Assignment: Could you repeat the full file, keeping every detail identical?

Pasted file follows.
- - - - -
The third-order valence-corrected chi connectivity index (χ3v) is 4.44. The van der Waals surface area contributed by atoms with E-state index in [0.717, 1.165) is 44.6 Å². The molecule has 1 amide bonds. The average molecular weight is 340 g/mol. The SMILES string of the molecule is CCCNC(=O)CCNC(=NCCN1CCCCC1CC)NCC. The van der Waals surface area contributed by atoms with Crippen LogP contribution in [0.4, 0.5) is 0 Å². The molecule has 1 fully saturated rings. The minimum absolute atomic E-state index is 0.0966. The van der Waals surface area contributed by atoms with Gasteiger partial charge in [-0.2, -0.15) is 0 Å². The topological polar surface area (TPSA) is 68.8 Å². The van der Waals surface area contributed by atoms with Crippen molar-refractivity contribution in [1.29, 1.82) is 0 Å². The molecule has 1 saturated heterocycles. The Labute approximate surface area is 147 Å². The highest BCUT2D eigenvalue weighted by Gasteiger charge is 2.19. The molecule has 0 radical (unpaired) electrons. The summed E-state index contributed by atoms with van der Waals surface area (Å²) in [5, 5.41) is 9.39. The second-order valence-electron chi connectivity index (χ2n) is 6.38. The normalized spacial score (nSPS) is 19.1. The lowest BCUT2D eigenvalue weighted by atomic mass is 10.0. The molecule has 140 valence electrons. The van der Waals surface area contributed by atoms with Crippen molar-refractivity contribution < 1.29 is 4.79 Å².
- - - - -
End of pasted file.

The third-order valence-corrected chi connectivity index (χ3v) is 4.44. The van der Waals surface area contributed by atoms with E-state index in [0.717, 1.165) is 44.6 Å². The molecule has 1 amide bonds. The average molecular weight is 340 g/mol. The SMILES string of the molecule is CCCNC(=O)CCNC(=NCCN1CCCCC1CC)NCC. The van der Waals surface area contributed by atoms with Crippen LogP contribution in [0.4, 0.5) is 0 Å². The molecule has 1 fully saturated rings. The minimum absolute atomic E-state index is 0.0966. The van der Waals surface area contributed by atoms with Gasteiger partial charge in [-0.2, -0.15) is 0 Å². The topological polar surface area (TPSA) is 68.8 Å². The van der Waals surface area contributed by atoms with Crippen molar-refractivity contribution in [1.29, 1.82) is 0 Å². The molecule has 1 saturated heterocycles. The Labute approximate surface area is 147 Å². The highest BCUT2D eigenvalue weighted by Gasteiger charge is 2.19. The molecule has 0 radical (unpaired) electrons. The summed E-state index contributed by atoms with van der Waals surface area (Å²) in [5, 5.41) is 9.39. The second-order valence-electron chi connectivity index (χ2n) is 6.38. The normalized spacial score (nSPS) is 19.1. The lowest BCUT2D eigenvalue weighted by atomic mass is 10.0. The molecule has 140 valence electrons. The van der Waals surface area contributed by atoms with Crippen molar-refractivity contribution < 1.29 is 4.79 Å².